According to Council Regulation (EC) 1206/2001 on the taking of evidence in civil and commercial matters, Greek civil courts will provide their assistance to Member State courts in taking evidence for use in judicial proceedings either commenced or contemplated. Furthermore, Greece is a contracting state of the Hague Convention of 1970 on the Taking of Evidence Abroad in Civil or Commercial Matters, according to which a judicial authority of a contracting state (including non-EU states) may, in accordance with the provisions of the law of its state, request the competent authority of another contracting state, by means of a letter of request, to obtain evidence or to perform some other judicial act. The latter does not cover the service of judicial documents, the issuance of any process by which judgments or orders are executed or enforced, or orders for provisional or protective measures. The relevant central authority for Greece is the Ministry of Justice, and particularly the Department of International Judicial Cooperation in Civil Cases.

viii Access to court files

Almost all civil hearings are conducted in public; consequently, all members of the public may obtain information on ongoing proceedings. However, a member of the public may not obtain pleadings or evidence in relation to ongoing proceedings unless he or she demonstrates a specific legitimate interest, namely that his or her rights or obligations are directly affected by the outcome of the case.

ix Litigation funding

There are no provisions for the funding of litigation by a disinterested third party. Although the notion of third-party funding is not very popular, several insurance companies offer legal expenses protection, thus covering the costs of litigation.


i Conflicts of interest and Chinese walls

Under Article 233 of the Criminal Code, it is forbidden to represent both parties in the same case, unless they so agree. The conflict of interest issue is governed by the rules of ethics established by the various Bars. Under the Code of Ethics of the Athens Bar, an attorney is entitled to undertake a case against a former client, provided that the case is unrelated to the one he or she has handled in the past for said former client and that the attorney does not disclose or use the information he or she has obtained through the representation of said former client.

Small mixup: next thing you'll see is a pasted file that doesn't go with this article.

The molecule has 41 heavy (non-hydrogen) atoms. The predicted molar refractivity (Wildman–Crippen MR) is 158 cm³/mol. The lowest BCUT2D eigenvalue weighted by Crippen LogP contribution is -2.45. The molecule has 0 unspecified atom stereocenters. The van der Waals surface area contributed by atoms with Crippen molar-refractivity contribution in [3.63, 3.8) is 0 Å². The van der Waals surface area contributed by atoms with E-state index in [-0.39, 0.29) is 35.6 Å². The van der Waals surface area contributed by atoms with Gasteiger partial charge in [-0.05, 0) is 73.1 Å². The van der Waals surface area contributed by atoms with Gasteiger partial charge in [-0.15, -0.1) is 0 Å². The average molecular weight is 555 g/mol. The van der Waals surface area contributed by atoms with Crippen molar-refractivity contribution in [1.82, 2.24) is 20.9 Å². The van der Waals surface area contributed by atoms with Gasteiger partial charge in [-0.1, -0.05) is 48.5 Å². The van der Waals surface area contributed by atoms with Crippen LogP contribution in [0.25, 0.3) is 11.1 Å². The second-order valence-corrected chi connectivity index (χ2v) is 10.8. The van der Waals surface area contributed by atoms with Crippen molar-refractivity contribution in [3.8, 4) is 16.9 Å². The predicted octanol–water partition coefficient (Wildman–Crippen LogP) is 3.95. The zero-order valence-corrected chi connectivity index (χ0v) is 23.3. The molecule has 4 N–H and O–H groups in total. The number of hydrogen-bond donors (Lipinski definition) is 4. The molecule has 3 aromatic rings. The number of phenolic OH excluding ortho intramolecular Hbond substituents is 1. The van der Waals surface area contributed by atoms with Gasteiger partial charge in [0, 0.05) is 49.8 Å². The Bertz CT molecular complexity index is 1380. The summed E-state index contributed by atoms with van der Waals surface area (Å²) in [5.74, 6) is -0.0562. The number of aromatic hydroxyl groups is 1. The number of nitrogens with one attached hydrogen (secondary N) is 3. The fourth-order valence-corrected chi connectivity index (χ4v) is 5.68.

ii Money laundering, proceeds of crime and funds related to terrorism

Money laundering is governed by Law 3691/2008, as amended by Laws 3875/2010 and 3932/2011, implementing Directives (EC) 2005/60 and (EC) 2006/70 respectively. By virtue of Law 3424/2005, as amended by Law 3691/2008, the list of persons and legal entities that are obliged to abide by its provisions includes lawyers and public notaries (Article 5 of Law 3691/2008). With regard to money laundering or the funding of terrorism, one of the most important obligations imposed on lawyers is to report to the competent authority any transaction that seems suspicious or unusual, without informing, however, their client or the third party suspected to be involved in such an action that such a report has been filed. Lawyers are also obliged to verify the identity of their clients. Nevertheless, lawyers are not obliged to provide information on facts that have been disclosed to them by their clients within the offering of legal advice or the preparation of their defence. In cases where any of the above-mentioned duties is breached, lawyers and public notaries can face serious criminal charges.

iii Data protection

The legal framework governing the processing of personal data includes Law 2472/1997, as amended by Law 3471/2006. Pursuant to its Article 7A paragraph 1(e), lawyers are discharged from the obligation to notify or seek permission from the Hellenic Data Protection Authority to process personal data regarding the provision of legal services to their clients, under the condition that they are bound by legal privilege and that such data is not announced or notified to any third parties.

iv Other areas of interest

Lawyers are also entitled to translate documents from and into languages in which they are proficient (Article 36 paragraph 2(c) of the Greek Lawyer’s Code (Law 4194/2013)) and to produce authenticated copies from originals presented to them (Article 36 paragraph 2(b) of the Greek Lawyer’s Code (Law 4194/2013)).


i Privilege

The concept of legal privilege aims at the protection of the free and trustful contact and communication between the lawyer and the client. The protection afforded by legal privilege starts with the initial contact with a lawyer, be it in writing or orally, and continues irrespective of the termination of the professional relationship between the client and the lawyer or the payment of lawyer’s fees, the retirement of the lawyer, the client’s death or the use of the services of a different lawyer.